When Charlene (Ayanna Berkshire) writes, “He was throbbing and out of control,” she is not talking about a man who just hammered his thumb. No, Charlene, a single mom with two teenagers, is a talented screenwriter who pens feminist erotica screenplays for a small film company. She’s on deadline, with only 14 pages to go, when her daughter Leslie-Ann (Treasure Lunan) decides to push Mom’s buttons. She wants to go out. Charlene says no. As they argue, the voices in Charlene’s head (Eleanor O’Brien and Eric Newsome) resume their Mature-Audiences-Only activities.
Paula Vogel, whose 1994 play Hot ‘N’ Throbbing is available as a podcast from Profile Theatre On Air, is a master of injecting side-splitting moments into what otherwise present as escalating and tragic events. Her finest hour for this arguably is Baltimore Waltz. Yet, if that is the case, Hot ‘N’ Throbbing is a close second as it deftly weaves its way through the all-too-familiar tale of domestic violence, this one with voiceovers.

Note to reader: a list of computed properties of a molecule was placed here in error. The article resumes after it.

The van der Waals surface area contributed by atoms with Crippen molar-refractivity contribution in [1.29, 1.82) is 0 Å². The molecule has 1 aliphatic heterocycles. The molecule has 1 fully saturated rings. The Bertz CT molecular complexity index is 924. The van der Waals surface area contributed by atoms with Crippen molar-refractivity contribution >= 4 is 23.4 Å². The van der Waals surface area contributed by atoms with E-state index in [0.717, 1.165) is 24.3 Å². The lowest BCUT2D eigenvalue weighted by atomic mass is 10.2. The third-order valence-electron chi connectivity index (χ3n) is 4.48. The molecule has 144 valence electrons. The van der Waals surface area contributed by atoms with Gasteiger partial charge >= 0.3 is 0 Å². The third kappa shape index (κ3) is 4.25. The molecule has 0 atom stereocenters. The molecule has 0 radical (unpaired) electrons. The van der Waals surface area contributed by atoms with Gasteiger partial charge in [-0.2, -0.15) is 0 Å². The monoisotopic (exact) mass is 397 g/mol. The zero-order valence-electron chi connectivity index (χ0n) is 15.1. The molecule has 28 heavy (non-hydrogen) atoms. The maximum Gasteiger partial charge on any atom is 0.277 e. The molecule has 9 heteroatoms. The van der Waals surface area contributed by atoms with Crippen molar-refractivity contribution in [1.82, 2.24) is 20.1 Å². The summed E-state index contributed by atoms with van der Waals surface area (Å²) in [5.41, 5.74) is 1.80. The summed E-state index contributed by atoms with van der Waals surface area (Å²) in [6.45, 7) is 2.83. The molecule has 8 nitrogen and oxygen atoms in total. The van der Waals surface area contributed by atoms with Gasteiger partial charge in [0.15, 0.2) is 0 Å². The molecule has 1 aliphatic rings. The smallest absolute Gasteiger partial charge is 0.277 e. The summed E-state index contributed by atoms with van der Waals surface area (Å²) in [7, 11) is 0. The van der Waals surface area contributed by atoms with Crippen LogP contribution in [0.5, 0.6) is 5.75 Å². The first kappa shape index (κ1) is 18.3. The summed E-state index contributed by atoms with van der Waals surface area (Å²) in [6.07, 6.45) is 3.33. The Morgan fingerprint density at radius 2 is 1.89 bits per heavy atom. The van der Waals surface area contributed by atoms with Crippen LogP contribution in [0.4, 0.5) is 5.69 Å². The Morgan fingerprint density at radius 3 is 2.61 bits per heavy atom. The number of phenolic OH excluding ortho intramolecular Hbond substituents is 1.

Leslie-Ann wants to go to Lisa’s. Her brother Calvin (Zak Westfall) doesn’t want to go anywhere. Somehow, after much teenage angst and hilarity, both of Charlene’s kids leave the house and she settles in for an evening of imagined sex. And then, there’s a knock at the door. It’s Clyde (Bobby Bermea), Charlene’s estranged husband.
The play lends itself to the audio-only format, with deft directing by Jamie M. Rea, an excellent cast, and great sound effects. It’s an edge-of-your-seat, fully realized production in which every detail large and small works toward the tense conclusion. Speaking for myself, I didn’t even miss the visuals!
The design and production crew include Casi Maxwell Pasilio and Jana Crenshaw, sound design; Lo Steele, original songs and performance; Jana Crenshaw, additional compositions and performance; Casi Maxwell Pasilio, audio engineer; Carol-Ann Wohlmut, associate production manager; Anthony Proctor, graphic illustrator; Jamie M. Rea, line producer. Tickets are available here.